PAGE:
Nowadays, carbon dioxide which is produced by human activities is considered as the main effective factor in the global warming occurrence. Regarding to the role of CO2 and its ability in trapping the heat, the main objective of this research is study the effect of atmospheric CO2 (which is recorded in Manaloa) on variations of temperature parameters (daily mean temperature, minimum temperature and maximum temperature) in 5 meteorological stations in Iran which were selected according to the latitude and altitude in 40 years statistical period. Firstly, the trend of temperature parameters was studied by Regression and none-graphical Man-Kendal methods. Then, relation between temperature variations and CO2 were studied by Correlation technique. Also, the impact of CO2 amount on temperature in different atmospheric levels (850 and 500 hpa) was analyzed. The results illustrated that correlation coefficient between temperature variations and CO2 in low latitudes and high altitudes is more significant rather than other regions. it is important to note that altitude as the one of the main geographic factor has limitation in affecting the temperature variations, so that correlation coefficient between these two parameters in 850 hpa (r=0.86) is more significant than 500 hpa (r = 0.62).

Keywords: altitude, atmospheric carbon dioxide, latitude, temperature variations

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5612 Anaerobic Co-Digestion of Duckweed (Lemna gibba) and Waste Activated Sludge in Batch Mode

Authors: Rubia Gaur, Surindra Suthar


The present study investigates the anaerobic co-digestion of duckweed (Lemna gibba) and waste activated sludge (WAS) of different proportions with acclimatized anaerobic granular sludge (AAGS) as inoculum in mesophilic conditions. Batch experiments were performed in 500 mL capacity reagent bottles at 300C temperature. Varied combinations of pre-treated duckweed biomass with constant volume of anaerobic inoculum (AAGS - 100 mL) and waste activated sludge (WAS - 22.5 mL) were devised into five batch tests. The highest methane generation was observed with batch study, T4. The Gompertz model fits well on the experimental data of the batch study, T4. The values of correlation coefficient were achieved relatively higher (R2 ≥ 0.99). The co-digestion without pre-treatment of both duckweed and WAS shows poor generation of methane gas.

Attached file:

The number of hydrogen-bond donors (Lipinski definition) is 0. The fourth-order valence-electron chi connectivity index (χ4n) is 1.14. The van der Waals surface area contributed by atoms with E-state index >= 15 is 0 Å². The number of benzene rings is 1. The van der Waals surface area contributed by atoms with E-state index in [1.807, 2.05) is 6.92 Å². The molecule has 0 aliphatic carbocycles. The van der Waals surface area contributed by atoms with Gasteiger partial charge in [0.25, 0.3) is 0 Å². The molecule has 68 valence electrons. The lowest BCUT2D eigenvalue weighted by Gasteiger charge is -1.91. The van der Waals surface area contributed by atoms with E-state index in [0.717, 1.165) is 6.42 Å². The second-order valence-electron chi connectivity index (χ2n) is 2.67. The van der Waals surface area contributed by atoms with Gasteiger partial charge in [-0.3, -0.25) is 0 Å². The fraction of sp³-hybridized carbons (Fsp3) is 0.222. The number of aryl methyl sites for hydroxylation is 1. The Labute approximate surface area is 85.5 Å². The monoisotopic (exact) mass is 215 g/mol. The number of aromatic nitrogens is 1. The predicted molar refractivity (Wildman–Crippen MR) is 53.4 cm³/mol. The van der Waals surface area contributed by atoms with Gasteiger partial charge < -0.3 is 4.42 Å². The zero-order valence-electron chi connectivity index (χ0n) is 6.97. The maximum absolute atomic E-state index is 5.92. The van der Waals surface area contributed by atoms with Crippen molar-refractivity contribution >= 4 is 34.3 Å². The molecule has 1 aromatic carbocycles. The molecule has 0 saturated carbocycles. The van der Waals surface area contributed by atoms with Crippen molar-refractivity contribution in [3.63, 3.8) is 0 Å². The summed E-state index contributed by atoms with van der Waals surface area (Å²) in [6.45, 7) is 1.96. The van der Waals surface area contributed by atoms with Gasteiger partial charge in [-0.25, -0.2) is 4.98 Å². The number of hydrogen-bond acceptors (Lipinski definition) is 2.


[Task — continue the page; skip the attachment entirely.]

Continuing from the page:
Keywords: aquatic weed, biogas, biomass, Gompertz equation, waste activated sludge

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5611 Influence of Temperature on Properties of MOSFETs

Authors: Azizi Cherifa, O. Benzaoui


The thermal aspects in the design of power circuits often deserve as much attention as pure electric components aspects as the operating temperature has a direct influence on their static and dynamic characteristics. MOSFET is fundamental in the circuits, it is the most widely used device in the current production of semiconductor components using their honorable performance. The aim of this contribution is devoted to the effect of the temperature on the properties of MOSFETs. The study enables us to calculate the drain current as function of bias in both linear and saturated modes. The effect of temperature is evaluated using a numerical simulation, using the laws of mobility and saturation velocity of carriers as a function of temperature.

Keywords: temperature, MOSFET, mobility, transistor

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5610 Evaluation of Mechanical Behavior of Gas Turbine Blade at High Temperature

Authors: Sung-Uk Wee, Chang-Sung Seok, Jae-Mean Koo, Jeong-Min Lee


Gas turbine blade is important part of power plant, so it is necessary to evaluate gas turbine reliability. For better heat efficiency, inlet temperature of gas turbine has been elevated more and more so gas turbine blade is exposed to high-temperature environment. Then, higher inlet temperature affects mechanical behavior of the gas turbine blade, so it is necessary that evaluation of mechanical property of gas turbine blade at high-temperature environment. In this study, tensile test and fatigue test were performed at various high temperature, and fatigue life was predicted by Coffin-Manson equation at each temperature. The experimental results showed that gas turbine blade has a lower elastic modulus and shorter fatigue life at higher temperature.